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CaSPa Case Study - Co-Principalship after 3 months

Posted on 9 April 2017
CaSPa Case Study - Co-Principalship after 3 months

Above: Brendan Gill and Jospeh Sandric began as co-principals of St Aloysius, Tasmania at the start of 2017

This is the second of four articles which present the role of Co-Principalship from a variety of perspectives.

Joseph Sandric and Brendan Gill are the new co principals of St Aloysius Catholic College, a K-10 coeducational school south of Hobart with approximately 900 students. 

When the Principal position at St Aloysius Catholic College was advertised last year, Brendan and Joe were weighing up if they would apply together.  They were already working at the College, both running one of the two geographically separate Campuses.   They had already acted in the position on two occasions and enjoyed the experience. 

As part of the principal consultation process, staff, students and parents were consulted.  It became clear that the community was open to a different leadership structure.  Buoyed by this feedback, Joe and Brendan proceeded to apply.  Perhaps the biggest hurdle they faced, was the panel itself.  Understandably, hiring two people is seen to be more inherently risky than the hiring of one!  Luckily, their strong history of working effectively together as well as a clear plan for the future of the College got them over the line. 

It is only the start of the year so it is too early to comment on the long-term success of the model.  With that said, Brendan and Joseph already have some advice and feedback for schools considering the co principal path:
The biggest risk of such a model is that of leadership ambiguity.  That is, staff, parents or students are not clear about decision-making.  To counter this, Joe and Brendan have implemented strong communication structures and clear procedures.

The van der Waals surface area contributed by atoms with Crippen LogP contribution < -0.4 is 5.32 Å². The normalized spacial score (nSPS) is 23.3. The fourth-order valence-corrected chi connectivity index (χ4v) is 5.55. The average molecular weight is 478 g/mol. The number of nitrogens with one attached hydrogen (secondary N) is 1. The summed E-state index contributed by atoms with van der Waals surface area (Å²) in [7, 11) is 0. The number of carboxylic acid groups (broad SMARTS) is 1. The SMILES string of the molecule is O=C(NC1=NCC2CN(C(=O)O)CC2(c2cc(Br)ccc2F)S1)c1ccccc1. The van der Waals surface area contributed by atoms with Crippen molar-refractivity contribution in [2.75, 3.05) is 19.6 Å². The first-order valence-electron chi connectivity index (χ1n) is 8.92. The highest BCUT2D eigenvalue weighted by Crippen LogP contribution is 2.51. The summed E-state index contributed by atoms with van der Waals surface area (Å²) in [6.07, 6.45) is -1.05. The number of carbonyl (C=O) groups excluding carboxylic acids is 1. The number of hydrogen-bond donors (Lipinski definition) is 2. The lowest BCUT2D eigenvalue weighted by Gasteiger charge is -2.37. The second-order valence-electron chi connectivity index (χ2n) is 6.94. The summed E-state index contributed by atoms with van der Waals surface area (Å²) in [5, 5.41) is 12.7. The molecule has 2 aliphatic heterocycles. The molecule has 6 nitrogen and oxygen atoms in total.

The relationship between the two principals is key.  The principles of the principals at St Aloysius are prayer, trust, reflection, discernment and honesty.
Because the model is different, some members of the community do find it difficult.  It does take some time for the community (and the co principals) to adjust.  There will be a few potholes along the way, but what journey doesn't?
  Students don't have a problem with it at all!  The flexibility of youth is refreshing. 
Having two people in the role will allow a much higher amount of presence around the College long term, as administrative requirements are lower. 

St Aloysius was originally a one-stream primary school, founded by the Sisters of Charity in Kingston, South of Hobart in 1960.  Nine years ago the College expanded into the high school years and now has an enrolment of approximately 900 students, and continues to grow.  Being relatively young, the place is both an exciting and challenging environment in which to lead.  Brendan and Joe are the first male leaders of St Aloysius.  The previous principal, Mrs Elaine Doran told Brendan and Joe, tongue in cheek, that it takes two males to do the job of a female!
Tags: CaSPA Case Study

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